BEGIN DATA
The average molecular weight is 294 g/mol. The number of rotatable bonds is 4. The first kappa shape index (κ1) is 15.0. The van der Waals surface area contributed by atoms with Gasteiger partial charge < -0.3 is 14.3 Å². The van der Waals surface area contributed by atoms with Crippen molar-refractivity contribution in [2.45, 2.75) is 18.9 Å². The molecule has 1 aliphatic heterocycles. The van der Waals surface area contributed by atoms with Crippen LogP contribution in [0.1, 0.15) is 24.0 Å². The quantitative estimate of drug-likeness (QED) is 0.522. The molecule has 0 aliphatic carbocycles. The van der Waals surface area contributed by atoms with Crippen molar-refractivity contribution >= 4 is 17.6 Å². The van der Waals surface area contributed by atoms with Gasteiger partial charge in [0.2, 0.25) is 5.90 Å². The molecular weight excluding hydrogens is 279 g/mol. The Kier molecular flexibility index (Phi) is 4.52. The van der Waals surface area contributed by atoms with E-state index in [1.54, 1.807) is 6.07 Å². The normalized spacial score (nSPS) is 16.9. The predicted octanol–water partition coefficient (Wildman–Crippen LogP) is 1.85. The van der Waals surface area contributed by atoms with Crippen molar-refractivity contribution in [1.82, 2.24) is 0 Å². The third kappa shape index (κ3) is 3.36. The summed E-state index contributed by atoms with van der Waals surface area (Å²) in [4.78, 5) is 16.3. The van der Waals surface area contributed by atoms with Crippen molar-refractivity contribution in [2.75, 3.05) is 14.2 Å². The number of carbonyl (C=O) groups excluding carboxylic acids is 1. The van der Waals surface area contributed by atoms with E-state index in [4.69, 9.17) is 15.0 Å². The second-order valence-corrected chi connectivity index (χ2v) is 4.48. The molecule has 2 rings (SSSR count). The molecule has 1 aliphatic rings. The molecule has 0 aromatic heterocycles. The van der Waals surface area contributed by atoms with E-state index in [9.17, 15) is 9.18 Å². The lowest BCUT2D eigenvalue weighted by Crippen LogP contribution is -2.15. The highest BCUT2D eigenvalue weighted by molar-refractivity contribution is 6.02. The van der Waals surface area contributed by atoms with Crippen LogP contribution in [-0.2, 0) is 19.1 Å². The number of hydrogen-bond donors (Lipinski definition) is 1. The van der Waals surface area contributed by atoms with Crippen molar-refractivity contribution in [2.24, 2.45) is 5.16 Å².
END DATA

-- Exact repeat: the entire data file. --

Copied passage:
The average molecular weight is 294 g/mol. The number of rotatable bonds is 4. The first kappa shape index (κ1) is 15.0. The van der Waals surface area contributed by atoms with Gasteiger partial charge < -0.3 is 14.3 Å². The van der Waals surface area contributed by atoms with Crippen molar-refractivity contribution in [2.45, 2.75) is 18.9 Å². The molecule has 1 aliphatic heterocycles. The van der Waals surface area contributed by atoms with Crippen LogP contribution in [0.1, 0.15) is 24.0 Å². The quantitative estimate of drug-likeness (QED) is 0.522. The molecule has 0 aliphatic carbocycles. The van der Waals surface area contributed by atoms with Crippen molar-refractivity contribution >= 4 is 17.6 Å². The van der Waals surface area contributed by atoms with Gasteiger partial charge in [0.2, 0.25) is 5.90 Å². The molecular weight excluding hydrogens is 279 g/mol. The Kier molecular flexibility index (Phi) is 4.52. The van der Waals surface area contributed by atoms with E-state index in [1.54, 1.807) is 6.07 Å². The normalized spacial score (nSPS) is 16.9. The predicted octanol–water partition coefficient (Wildman–Crippen LogP) is 1.85. The van der Waals surface area contributed by atoms with Crippen molar-refractivity contribution in [1.82, 2.24) is 0 Å². The third kappa shape index (κ3) is 3.36. The summed E-state index contributed by atoms with van der Waals surface area (Å²) in [4.78, 5) is 16.3. The van der Waals surface area contributed by atoms with Crippen molar-refractivity contribution in [2.75, 3.05) is 14.2 Å². The number of carbonyl (C=O) groups excluding carboxylic acids is 1. The van der Waals surface area contributed by atoms with E-state index in [4.69, 9.17) is 15.0 Å². The second-order valence-corrected chi connectivity index (χ2v) is 4.48. The molecule has 2 rings (SSSR count). The molecule has 1 aliphatic rings. The molecule has 0 aromatic heterocycles. The van der Waals surface area contributed by atoms with E-state index in [9.17, 15) is 9.18 Å². The lowest BCUT2D eigenvalue weighted by Crippen LogP contribution is -2.15. The highest BCUT2D eigenvalue weighted by molar-refractivity contribution is 6.02. The van der Waals surface area contributed by atoms with Crippen LogP contribution in [-0.2, 0) is 19.1 Å². The number of hydrogen-bond donors (Lipinski definition) is 1. The van der Waals surface area contributed by atoms with Crippen molar-refractivity contribution in [2.24, 2.45) is 5.16 Å².